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Workiva offers Wdesk, a cloud-based productivity application for handling composite documents. I use the term “composite document” to refer to those in which text is created and edited collaboratively by multiple contributors and which incorporates tabular and numerical data from multiple sources in a controlled process. Composite documents often have formats defined by law, regulation or contract and must be created at periodic intervals. To comply with the requirement by the United States Securities and Exchange Commission (SEC) that companies “tag” their financial filings using eXtensible Business Reporting Language (XBRL), many companies acquired software to automate the creation and tagging of these composite documents.

Workiva began as WebFilings and initially offered software to streamline the SEC document submission process. In 2013 it released Wdesk to address the larger market for composite document creation. The software has uses beyond SEC filings. They include a variety of documents or presentations for external or internal purposes that corporations routinely produce, including board presentations, management reports, audit management, disclosure documents and other regulatory or compliance filings. Using such software, companies (and especially finance departments) can cut preparation time, complete documents sooner and substantially reduce errors in them.

Software products for handling composite documents like Wdesk have capabilities similar to those of document management applications except that they are designed to be easily used by business people with limited or no involvement by technical specialists and at much lower cost of ownership. This is especially true for cloud-based software. As is the case in using document management software, the text portion of the composite document is produced and reviewed by many people in multiple departments for various purposes in a defined workflow that includes approvals. To facilitate reviews, Wdesk enables approvers to read, comment on and accept a document or any component of it on a mobile device. In the process of creating the document multiple versions are created and the software ensures that people work only with the current version. Permissions for creating, editing and approving the document can be granular (such as limited to a specific paragraph or table or even a single data point). Especially for internal documents (such as Sarbanes-Oxley Act attestations) Wdesk can connect substantiating documents directly to specific parts of a document.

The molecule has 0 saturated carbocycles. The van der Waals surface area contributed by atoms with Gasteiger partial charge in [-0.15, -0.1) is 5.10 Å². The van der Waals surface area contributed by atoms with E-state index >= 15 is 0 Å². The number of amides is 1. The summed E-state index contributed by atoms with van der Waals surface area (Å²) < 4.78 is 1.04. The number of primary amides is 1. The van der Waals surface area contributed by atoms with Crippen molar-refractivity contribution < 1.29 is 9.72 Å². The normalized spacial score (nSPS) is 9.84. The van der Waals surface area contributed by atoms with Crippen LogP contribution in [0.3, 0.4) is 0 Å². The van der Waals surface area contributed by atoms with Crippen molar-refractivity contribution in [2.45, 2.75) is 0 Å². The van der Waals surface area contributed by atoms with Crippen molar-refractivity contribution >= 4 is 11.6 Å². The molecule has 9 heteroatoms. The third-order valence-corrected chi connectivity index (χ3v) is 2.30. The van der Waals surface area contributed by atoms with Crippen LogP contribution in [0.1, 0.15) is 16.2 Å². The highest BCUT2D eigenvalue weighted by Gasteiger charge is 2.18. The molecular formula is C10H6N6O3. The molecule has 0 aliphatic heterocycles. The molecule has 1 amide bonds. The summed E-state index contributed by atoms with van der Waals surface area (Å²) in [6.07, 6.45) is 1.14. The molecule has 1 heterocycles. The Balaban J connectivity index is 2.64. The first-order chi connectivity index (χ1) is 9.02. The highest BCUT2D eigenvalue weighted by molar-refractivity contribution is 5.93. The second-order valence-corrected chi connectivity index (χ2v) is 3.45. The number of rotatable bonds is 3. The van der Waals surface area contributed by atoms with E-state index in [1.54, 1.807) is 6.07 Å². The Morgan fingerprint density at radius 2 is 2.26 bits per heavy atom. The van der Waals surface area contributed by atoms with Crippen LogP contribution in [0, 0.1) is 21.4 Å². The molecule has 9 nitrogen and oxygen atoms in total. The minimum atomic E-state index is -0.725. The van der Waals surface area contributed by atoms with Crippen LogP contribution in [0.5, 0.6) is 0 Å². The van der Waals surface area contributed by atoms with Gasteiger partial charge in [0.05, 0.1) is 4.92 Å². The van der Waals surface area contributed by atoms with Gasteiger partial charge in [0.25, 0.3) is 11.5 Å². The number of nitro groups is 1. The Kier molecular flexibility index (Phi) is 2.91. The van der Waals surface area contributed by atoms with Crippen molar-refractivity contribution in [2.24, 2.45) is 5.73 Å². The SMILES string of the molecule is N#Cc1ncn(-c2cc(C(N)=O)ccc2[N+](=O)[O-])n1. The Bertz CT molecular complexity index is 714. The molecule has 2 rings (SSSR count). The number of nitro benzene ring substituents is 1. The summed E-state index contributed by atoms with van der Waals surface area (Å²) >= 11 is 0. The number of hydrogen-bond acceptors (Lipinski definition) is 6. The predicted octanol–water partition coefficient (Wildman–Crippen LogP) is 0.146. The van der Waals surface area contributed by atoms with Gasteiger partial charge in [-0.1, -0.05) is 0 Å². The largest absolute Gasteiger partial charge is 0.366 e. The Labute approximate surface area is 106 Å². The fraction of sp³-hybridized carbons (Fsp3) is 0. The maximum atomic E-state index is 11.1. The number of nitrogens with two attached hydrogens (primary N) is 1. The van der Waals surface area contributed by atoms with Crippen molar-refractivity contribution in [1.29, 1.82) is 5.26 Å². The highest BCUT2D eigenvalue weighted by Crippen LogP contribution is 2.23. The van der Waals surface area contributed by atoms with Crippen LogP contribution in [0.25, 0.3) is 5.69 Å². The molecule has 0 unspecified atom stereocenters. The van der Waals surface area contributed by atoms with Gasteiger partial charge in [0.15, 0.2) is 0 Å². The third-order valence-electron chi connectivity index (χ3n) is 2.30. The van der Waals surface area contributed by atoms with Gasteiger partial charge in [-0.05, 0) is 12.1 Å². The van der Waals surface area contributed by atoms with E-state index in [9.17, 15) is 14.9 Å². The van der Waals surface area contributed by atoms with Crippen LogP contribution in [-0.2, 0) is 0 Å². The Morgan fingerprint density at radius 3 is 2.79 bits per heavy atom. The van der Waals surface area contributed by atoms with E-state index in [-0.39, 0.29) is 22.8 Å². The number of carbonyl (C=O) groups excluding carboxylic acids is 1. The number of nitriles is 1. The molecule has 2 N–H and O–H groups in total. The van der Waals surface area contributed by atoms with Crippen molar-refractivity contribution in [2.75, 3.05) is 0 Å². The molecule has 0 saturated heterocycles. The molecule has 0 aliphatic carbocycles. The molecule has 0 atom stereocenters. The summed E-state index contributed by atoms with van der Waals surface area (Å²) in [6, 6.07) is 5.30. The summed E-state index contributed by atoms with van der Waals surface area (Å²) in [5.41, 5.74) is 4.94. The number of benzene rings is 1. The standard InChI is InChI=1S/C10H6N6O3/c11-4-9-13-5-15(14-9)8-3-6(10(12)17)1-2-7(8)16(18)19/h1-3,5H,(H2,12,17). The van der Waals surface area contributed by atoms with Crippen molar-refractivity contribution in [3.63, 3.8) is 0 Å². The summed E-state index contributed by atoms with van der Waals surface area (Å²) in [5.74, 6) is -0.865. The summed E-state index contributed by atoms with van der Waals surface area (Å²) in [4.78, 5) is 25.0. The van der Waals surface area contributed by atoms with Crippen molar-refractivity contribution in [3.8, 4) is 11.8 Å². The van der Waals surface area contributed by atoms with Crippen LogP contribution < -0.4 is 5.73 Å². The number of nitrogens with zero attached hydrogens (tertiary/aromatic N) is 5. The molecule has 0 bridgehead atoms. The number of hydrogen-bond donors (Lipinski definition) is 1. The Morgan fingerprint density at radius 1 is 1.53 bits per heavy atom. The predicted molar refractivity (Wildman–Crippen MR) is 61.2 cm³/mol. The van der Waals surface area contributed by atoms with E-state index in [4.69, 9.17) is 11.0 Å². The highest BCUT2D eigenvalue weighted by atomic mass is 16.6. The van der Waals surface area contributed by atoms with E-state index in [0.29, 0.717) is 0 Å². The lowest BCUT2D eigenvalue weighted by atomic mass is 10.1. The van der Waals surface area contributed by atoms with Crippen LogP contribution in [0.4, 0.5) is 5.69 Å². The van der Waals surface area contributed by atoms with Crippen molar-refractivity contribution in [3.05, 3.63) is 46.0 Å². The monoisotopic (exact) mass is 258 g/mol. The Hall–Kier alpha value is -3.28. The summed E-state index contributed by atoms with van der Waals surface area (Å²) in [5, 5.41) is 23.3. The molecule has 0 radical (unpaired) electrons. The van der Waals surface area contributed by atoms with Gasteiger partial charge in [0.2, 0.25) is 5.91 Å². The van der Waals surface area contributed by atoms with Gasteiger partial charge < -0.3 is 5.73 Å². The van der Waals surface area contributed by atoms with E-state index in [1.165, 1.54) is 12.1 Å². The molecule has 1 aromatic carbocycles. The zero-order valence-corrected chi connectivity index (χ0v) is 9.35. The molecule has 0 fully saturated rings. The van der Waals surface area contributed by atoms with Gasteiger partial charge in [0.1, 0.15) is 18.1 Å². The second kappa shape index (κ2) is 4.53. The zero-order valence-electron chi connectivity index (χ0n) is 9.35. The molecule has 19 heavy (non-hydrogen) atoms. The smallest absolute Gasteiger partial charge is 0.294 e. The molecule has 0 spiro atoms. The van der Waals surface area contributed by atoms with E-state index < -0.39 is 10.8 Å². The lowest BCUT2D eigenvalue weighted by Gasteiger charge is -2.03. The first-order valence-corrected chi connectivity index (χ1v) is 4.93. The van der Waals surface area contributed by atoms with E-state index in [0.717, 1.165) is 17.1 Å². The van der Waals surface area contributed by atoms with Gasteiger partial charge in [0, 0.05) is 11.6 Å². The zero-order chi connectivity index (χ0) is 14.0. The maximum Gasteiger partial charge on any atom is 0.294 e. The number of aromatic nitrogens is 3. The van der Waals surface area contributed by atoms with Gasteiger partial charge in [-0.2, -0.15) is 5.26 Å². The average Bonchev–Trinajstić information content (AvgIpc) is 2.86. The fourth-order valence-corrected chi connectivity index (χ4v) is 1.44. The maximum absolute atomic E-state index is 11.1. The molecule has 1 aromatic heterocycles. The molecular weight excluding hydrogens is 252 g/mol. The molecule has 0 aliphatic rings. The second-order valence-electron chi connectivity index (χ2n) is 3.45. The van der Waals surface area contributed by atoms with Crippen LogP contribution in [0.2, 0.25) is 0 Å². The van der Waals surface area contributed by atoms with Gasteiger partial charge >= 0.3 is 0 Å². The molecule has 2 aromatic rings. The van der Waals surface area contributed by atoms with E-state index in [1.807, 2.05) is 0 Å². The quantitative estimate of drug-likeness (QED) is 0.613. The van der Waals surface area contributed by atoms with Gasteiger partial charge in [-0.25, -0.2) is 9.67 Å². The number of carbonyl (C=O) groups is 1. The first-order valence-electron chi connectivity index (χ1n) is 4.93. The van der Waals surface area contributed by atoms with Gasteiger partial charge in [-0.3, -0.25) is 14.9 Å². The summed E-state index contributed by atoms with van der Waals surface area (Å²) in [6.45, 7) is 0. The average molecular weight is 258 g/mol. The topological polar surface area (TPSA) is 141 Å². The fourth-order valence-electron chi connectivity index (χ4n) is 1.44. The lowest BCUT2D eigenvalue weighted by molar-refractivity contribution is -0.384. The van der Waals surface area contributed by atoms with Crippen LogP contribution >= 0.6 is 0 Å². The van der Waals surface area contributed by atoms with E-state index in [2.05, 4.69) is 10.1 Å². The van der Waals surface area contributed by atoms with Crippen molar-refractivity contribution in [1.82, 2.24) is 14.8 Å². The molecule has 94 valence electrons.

vr_fcc_data_quality_significance_updatedThe sections and basic form of a composite document may be highly structured, in which case the software automatically maintains this structure and all formatting. The format includes the order of the sections, the section headings, specific wording in boilerplate sections, paragraph styles and even the typeface, to name the most common requirements. If the document is a periodic filing, it must be consistent from one period to the next, keeping the format and structure of each individual section exactly the same. Wdesk also ensures that text and numbers that are reused across multiple documents and presentations are consistent.

In addition to consistency, another major advantage of using Wdesk to automate the document creation process is that it can significantly reduce the incidence of errors while reducing the time devoted to checking the document for them. For example, numbers referenced in the commentary must agree with those in the tables. These numbers often change over the course of the drafting period, sometimes frequently and on occasion late in the process when deadlines are short. A composite document application will always contain the most accurate and up-to-date numbers. This is important because in our benchmark research on the financial close research three out of five participants said that the consistency and quality of data in company reports is a significant or very significant problem.

As the numbers (such as financial and operational results) referenced in a table change, the numbers in the narrative associated with those numbers, as well as any associated percentage, change citations. For example, in the statement “advertising expense was $X, up Y%,” the numbers X and Y will always be in agreement with each other and any table containing them. Automation can also help because some types of regulatory documents and filings have particular requirements that must be enforced. For example, when financial data is presented in a shortened form (in thousands or millions of currency units, for example), the rounding often must adhere to a specific convention.